Aerial view of Amherst Centennial Water Treatment Plant. Photo: Google Maps.

The Amherst Finance Committee voted this week to borrow $692,000 to design a new town water treatment plant, which is ultimately expected to cost about $11 million to construct. The vote was taken at their meeting on Tuesday July 23rd, after just six minutes of presentation and discussion.

The Centennial Water Treatment Plant, located off of Amherst Road in Pelham, treats water from the Hill and Hawley Reservoirs. Built in 1981, it is the oldest of three water treatment facilities that supply water to Amherst. According to the Superintendent of Public Works, Guilford Mooring, the Plant is currently not functioning after being hit by lightning last year.

Mooring is proposing a complete replacement of the existing Centennial building and equipment. The $692,000 request is for a redesign of the plant, and Mooring advised he will be “coming back in about a year to bond the actual construction, which will be a little more”. The estimate for the construction of the new plant is $11,000,000.

A 2010 study by Tighe & Bond, the same firm that designed and built the Centennial plant in 1981, estimated a cost of $2.1 million to rehabilitate the plant. In 2011, Town Meeting authorized an appropriation of $4,000,000 for improvements to the plant, including an extension of the sewer line to it. According to a memo from Mooring to the Finance Committee dated July 17th, the sewer line extension and new water pump station were completed. Subsequent research by this writer shows that since Fiscal Year 2013, the Water Fund has been used to pay debt service on that bond, although the actual amount of money borrowed was not available.

Mooring reported that more stringent Department of Environmental Protection regulations mean a new treatment process is needed, requiring a complete replacement of the existing plant building and equipment. He told the Finance Committee he is going to hire Tata & Howard to do it (the design). A search of bid postings on the Town website for the design services bid was unsuccessful.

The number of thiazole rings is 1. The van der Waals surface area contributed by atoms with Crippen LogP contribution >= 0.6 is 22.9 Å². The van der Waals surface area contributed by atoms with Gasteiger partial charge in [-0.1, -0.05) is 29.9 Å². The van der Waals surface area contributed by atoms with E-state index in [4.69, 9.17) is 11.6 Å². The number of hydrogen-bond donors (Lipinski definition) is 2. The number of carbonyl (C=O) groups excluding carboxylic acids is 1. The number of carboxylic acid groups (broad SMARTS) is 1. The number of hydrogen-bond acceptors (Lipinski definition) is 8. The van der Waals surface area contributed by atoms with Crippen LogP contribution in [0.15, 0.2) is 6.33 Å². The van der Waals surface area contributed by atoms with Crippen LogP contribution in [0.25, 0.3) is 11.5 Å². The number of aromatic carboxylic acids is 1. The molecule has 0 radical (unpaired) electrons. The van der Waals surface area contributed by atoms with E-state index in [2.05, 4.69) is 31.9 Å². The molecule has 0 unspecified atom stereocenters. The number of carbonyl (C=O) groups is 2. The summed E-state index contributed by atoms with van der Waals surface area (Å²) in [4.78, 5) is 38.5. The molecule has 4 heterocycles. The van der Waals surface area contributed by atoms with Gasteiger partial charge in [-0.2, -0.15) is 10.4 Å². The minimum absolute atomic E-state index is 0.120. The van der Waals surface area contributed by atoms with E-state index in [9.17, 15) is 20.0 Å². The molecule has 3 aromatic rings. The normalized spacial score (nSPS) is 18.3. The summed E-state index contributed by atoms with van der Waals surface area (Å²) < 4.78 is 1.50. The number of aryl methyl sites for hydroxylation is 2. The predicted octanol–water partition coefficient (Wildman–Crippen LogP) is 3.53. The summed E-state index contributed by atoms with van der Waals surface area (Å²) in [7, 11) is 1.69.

Council President Lynn Griesemer asked if the borrowing would have an impact on the Town’s debt limit – a concern weighing heavily on Councilors’ minds as they consider all of the major capital projects against the Town’s limited debt capacity. Finance Director Sonia Aldrich responded, “It depends on whether it is voted inside or outside of the debt limit. I believe the plant itself would be outside the debt limit so it wouldn’t count.”. Griesemer then asked where the funds would come from to pay for the design and the construction. Mooring responded it would come from the Water Enterprise Fund. 

The Water Enterprise Fund is separate to the General Fund and its goal, as stated in the Fiscal Year 2020 budget (FY20) is “To provide an adequate amount and proper balance of revenue sources to ensure that the Water Fund is completely self-supporting.” The primary revenue source is water rates. 

Councilor Cathy Schoen asked if the $692,000 request had been included in the FY20 budget. Mooring replied, “It was. We did not put in the actual construction yet; we put in a placeholder for the construction that was a little less than the total $11 million, but the borrowing for engineering was put into the capital budget.”

However, the Water Fund section of the FY20 budget does not appear to have any figure listed for the Centennial Plant design or construction costs. It does include $150,000 for “Water System Improvements”, and $260,850 for debt service on the FY13 borrowing for Centennial. An FY20 objective states “Begin design of Centennial Water Treatment Plant upgrade.” 

Schoen continued, “Had you already figured it (the cost of borrowing for design services) into the water rates?”, to which Mooring replied “yes”. 

In FY20, the water rate will increase from $3.80 to $3.90 per 100 cubic feet (or 748 gallons). The FY20 budget states that these rates are below comparable state and regional averages. A search for Amherst on the Tighe & Bond Water Rate Survey seems to support the claim.

Debt service on this new $692,000 borrowing likely wouldn’t begin until FY21. It is unknown at this time if water rates would need to rise significantly to cover the debt. The Town typically gives residents 6 months notice of water rate increases. The Water Fund has a healthy Free Cash Balance of over $1.7M, which could be used if there is insufficient revenues from water bill payments to cover expenses.

The borrowing authorization for the Centennial Plant redesign will come before the full Town Council at their next meeting on August 19th. 

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